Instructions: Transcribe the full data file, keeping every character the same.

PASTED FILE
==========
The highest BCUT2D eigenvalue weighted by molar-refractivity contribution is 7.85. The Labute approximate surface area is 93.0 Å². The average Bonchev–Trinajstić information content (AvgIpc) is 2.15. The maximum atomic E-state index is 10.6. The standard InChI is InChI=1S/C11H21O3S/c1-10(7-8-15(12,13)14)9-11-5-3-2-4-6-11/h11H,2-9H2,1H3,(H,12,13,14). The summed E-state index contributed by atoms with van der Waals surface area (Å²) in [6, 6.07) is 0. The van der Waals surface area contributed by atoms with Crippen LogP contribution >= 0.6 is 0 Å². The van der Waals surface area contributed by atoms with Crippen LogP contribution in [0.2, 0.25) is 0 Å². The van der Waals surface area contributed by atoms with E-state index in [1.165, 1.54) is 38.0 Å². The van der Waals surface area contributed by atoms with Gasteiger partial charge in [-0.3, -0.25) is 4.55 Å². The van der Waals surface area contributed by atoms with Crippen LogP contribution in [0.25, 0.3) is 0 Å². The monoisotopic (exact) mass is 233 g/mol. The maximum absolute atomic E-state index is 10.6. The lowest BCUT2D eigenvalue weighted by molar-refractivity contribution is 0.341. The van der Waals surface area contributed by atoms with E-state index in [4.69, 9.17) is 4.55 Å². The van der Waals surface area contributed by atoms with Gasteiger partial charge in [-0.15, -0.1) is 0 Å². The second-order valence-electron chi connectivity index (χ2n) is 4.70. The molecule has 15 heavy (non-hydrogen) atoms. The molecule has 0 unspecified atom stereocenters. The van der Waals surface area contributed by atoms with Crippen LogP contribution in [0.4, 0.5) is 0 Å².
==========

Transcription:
The highest BCUT2D eigenvalue weighted by molar-refractivity contribution is 7.85. The Labute approximate surface area is 93.0 Å². The average Bonchev–Trinajstić information content (AvgIpc) is 2.15. The maximum atomic E-state index is 10.6. The standard InChI is InChI=1S/C11H21O3S/c1-10(7-8-15(12,13)14)9-11-5-3-2-4-6-11/h11H,2-9H2,1H3,(H,12,13,14). The summed E-state index contributed by atoms with van der Waals surface area (Å²) in [6, 6.07) is 0. The van der Waals surface area contributed by atoms with Crippen LogP contribution >= 0.6 is 0 Å². The van der Waals surface area contributed by atoms with Crippen LogP contribution in [0.2, 0.25) is 0 Å². The van der Waals surface area contributed by atoms with E-state index in [1.165, 1.54) is 38.0 Å². The van der Waals surface area contributed by atoms with Gasteiger partial charge in [-0.3, -0.25) is 4.55 Å². The van der Waals surface area contributed by atoms with Crippen LogP contribution in [0.25, 0.3) is 0 Å². The monoisotopic (exact) mass is 233 g/mol. The maximum absolute atomic E-state index is 10.6. The lowest BCUT2D eigenvalue weighted by molar-refractivity contribution is 0.341. The van der Waals surface area contributed by atoms with E-state index in [4.69, 9.17) is 4.55 Å². The van der Waals surface area contributed by atoms with Gasteiger partial charge in [-0.15, -0.1) is 0 Å². The second-order valence-electron chi connectivity index (χ2n) is 4.70. The molecule has 15 heavy (non-hydrogen) atoms. The molecule has 0 unspecified atom stereocenters. The van der Waals surface area contributed by atoms with Crippen LogP contribution in [0.4, 0.5) is 0 Å².